How to Translate Personas into Lead-Attracting Content

Reid Trier
Posted by Reid Trier on July 2, 2015


Congratulations! After a long, diligent process of research and careful evaluation of your best, most profitable targets, you have successfully identified and described your company's target personas. Sure, there's probably some ongoing work to be done, but at the very least:

  • You've identified the verticals and key roles that will be critical to your company's growth, and
  • You've charted and described their goals, motivations, challenges, and greatest fears

So… now what?

Answer: You have to translate knowledge of your targets into content that serves their needs. In an inbound world, you need to start creating carefully crafted, relevant, attractive content that speaks to your personas and the problems they're facing. In this article, we'll look at how this content creation process works when crafting a blog meant to address persona problems. The five tips below—some role-based and more industry-reliant—will help you deliver the content that your targeted persona is looking for.

1. Good Writing Depends on Understanding Persona Motivations

Suppose your job is to attract leads that have key operations roles at logistics/supply chain companies. It would be difficult to tailor content to this persona without a clear understanding of the persona's primary objectives. What's his/her bottom line goal? What is his/her measure of success?

A content marketer must be able to speak the persona's language, literally (see #5) and figuratively. If you can gauge how a persona envisions and measures their own success, then you can begin to identify what questions they commonly ask online and what kind of content they'll likely search for in the future. If you can turn a persona focused on logistics into a set of questions surrounding pain points they're having in their position, then you have the start of what will become an editorial strategy and content calendar.

2. Set Tone by Grasping Key Personality Traits

Is your persona an early adopter of new ideas or does it take him time to make a decision? Is he a big risk taker? These are some of the questions to ask when identifying the persona’s personality. For instance, if you know that your target persona is a conservative decision maker, the tone of your blog article is likely to shift toward all things practical and logical.

Personality translates into tone, just as motivations translate into topical prompts. If you think you've filled out your persona documentation well so far, check out how many personality traits you have down on paper. As you practice creating content, you'll likely find that most companies need more information about personality and motivations than they think. Intangible data about personality helps you approach marketing more competitively, by refining your contextual connection with visitors—a huge factor in assisting conversions.

3. Use Anecdotes in Content to Connect with Target Audiences

You don’t want your content to sound robotic or too matter-of-factly, and anecdotes are an effective way to humanize any post. Think about developing a case study of another company within a target’s industry. How were your services able to help this company? Did you create a notable increase in the company’s revenue? Your target persona will want direct evidence of why your service should be trusted, and anecdotes are a perfect way of demonstrating that you "get" their niche within the industry.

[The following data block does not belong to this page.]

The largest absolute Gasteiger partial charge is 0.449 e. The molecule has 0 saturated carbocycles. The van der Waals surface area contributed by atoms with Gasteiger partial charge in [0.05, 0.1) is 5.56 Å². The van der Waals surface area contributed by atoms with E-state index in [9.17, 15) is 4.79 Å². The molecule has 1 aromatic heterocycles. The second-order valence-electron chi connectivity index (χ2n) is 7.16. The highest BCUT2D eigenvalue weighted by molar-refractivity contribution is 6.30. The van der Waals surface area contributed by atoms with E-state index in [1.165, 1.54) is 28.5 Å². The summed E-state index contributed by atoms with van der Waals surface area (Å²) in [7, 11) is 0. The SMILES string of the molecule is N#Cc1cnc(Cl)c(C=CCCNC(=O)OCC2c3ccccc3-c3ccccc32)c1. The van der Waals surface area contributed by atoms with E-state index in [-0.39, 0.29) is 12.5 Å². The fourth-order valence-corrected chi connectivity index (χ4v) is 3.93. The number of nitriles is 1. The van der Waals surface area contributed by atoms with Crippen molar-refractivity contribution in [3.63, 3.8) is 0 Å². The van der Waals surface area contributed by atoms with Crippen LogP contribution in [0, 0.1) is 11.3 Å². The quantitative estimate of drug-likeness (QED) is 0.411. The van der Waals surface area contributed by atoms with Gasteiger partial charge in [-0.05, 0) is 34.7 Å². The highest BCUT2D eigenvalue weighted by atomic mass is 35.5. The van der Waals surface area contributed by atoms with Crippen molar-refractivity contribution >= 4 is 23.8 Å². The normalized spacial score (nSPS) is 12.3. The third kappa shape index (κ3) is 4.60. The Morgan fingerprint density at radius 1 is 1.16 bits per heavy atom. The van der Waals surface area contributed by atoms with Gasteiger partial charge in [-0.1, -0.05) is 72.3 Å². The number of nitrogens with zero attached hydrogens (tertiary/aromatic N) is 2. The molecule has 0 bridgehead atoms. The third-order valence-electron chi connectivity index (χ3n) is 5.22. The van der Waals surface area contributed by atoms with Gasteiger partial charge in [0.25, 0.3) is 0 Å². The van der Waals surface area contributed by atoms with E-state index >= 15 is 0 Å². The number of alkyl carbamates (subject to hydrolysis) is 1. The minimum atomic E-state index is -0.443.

If a big part of what you do is service-related, integrating case study information into your blog writing is especially effective.

4. Know Industry Terms to Demonstrate Your Expertise

There is nothing that will turn your audience away quicker than using incorrect industry terminology. In short, you need to speak the language of your personas—and the details count. If you sell machinery, then your company is probably already well-versed in the specifications of the verticals you sell to. But is that really apparent in your marketing?

If you operate within several different areas of business, oftentimes the marketing of one product area outshines the rest. Many businesses are known for one thing, but they actually do much more. To build new business in a broader range of categories, learn to write content that shows your expertise in all of them, using the language and jargon of each. If you sell industrial equipment to the plastics, paper, and packaging industries, then your goal should be to differentiate the way you write content for each, so that you make sure to attentively target with the highest degree of specificity.

By the same token, avoid using overcomplicated language when targeting a persona in content. Make sure your advice can be easily digested, and save your audience any extra hassle. To be sure—it's always a balancing act.

5. Match Your Content to the Overall Tone of the Industry

If a vertical you are working with demands efficiency and clear-cut sales production, it’s beneficial to write with this in mind. The “tough, matter-of-fact” tone that pervades many manuacturing verticals should be reflected in how you create content related to the industry if that's a big portion of who you sell to. Have hard evidence (e.g. statistics and demographics) ready to deploy. 


Personas are an invaluable resource when crafting a business blog. They allow you to understand targets on a personal level, tailor content, and offer relevant suggestions for business growth. By implementing these five tips today, your business blog will both attract strangers and keep current clients satisfied.

Content Creation Template & Worksheets


Topics: Content Marketing

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